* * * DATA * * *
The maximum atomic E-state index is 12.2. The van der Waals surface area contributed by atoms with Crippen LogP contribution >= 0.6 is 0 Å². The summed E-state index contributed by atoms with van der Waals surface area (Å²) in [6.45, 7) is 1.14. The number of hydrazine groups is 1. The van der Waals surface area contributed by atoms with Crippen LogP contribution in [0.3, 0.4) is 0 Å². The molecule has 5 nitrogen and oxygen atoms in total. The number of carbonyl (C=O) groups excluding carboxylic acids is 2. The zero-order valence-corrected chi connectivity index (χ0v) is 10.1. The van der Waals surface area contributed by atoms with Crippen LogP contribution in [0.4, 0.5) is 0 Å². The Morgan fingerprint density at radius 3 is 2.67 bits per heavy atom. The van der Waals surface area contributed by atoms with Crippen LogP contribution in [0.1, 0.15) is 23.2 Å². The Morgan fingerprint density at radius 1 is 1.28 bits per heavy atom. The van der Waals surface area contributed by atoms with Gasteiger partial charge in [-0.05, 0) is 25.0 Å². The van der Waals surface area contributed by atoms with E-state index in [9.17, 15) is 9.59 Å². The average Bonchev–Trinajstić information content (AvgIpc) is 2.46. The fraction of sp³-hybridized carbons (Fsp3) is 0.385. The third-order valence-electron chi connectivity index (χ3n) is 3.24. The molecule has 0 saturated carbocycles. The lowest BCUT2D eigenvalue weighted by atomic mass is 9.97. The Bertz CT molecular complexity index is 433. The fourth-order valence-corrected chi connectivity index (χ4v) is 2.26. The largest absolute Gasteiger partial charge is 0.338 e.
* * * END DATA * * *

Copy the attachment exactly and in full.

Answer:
The maximum atomic E-state index is 12.2. The van der Waals surface area contributed by atoms with Crippen LogP contribution >= 0.6 is 0 Å². The summed E-state index contributed by atoms with van der Waals surface area (Å²) in [6.45, 7) is 1.14. The number of hydrazine groups is 1. The van der Waals surface area contributed by atoms with Crippen LogP contribution in [0.3, 0.4) is 0 Å². The molecule has 5 nitrogen and oxygen atoms in total. The number of carbonyl (C=O) groups excluding carboxylic acids is 2. The zero-order valence-corrected chi connectivity index (χ0v) is 10.1. The van der Waals surface area contributed by atoms with Crippen LogP contribution in [0.4, 0.5) is 0 Å². The Morgan fingerprint density at radius 3 is 2.67 bits per heavy atom. The van der Waals surface area contributed by atoms with Crippen LogP contribution in [0.1, 0.15) is 23.2 Å². The Morgan fingerprint density at radius 1 is 1.28 bits per heavy atom. The van der Waals surface area contributed by atoms with Gasteiger partial charge in [-0.05, 0) is 25.0 Å². The van der Waals surface area contributed by atoms with E-state index in [9.17, 15) is 9.59 Å². The average Bonchev–Trinajstić information content (AvgIpc) is 2.46. The fraction of sp³-hybridized carbons (Fsp3) is 0.385. The third-order valence-electron chi connectivity index (χ3n) is 3.24. The molecule has 0 saturated carbocycles. The lowest BCUT2D eigenvalue weighted by atomic mass is 9.97. The Bertz CT molecular complexity index is 433. The fourth-order valence-corrected chi connectivity index (χ4v) is 2.26. The largest absolute Gasteiger partial charge is 0.338 e.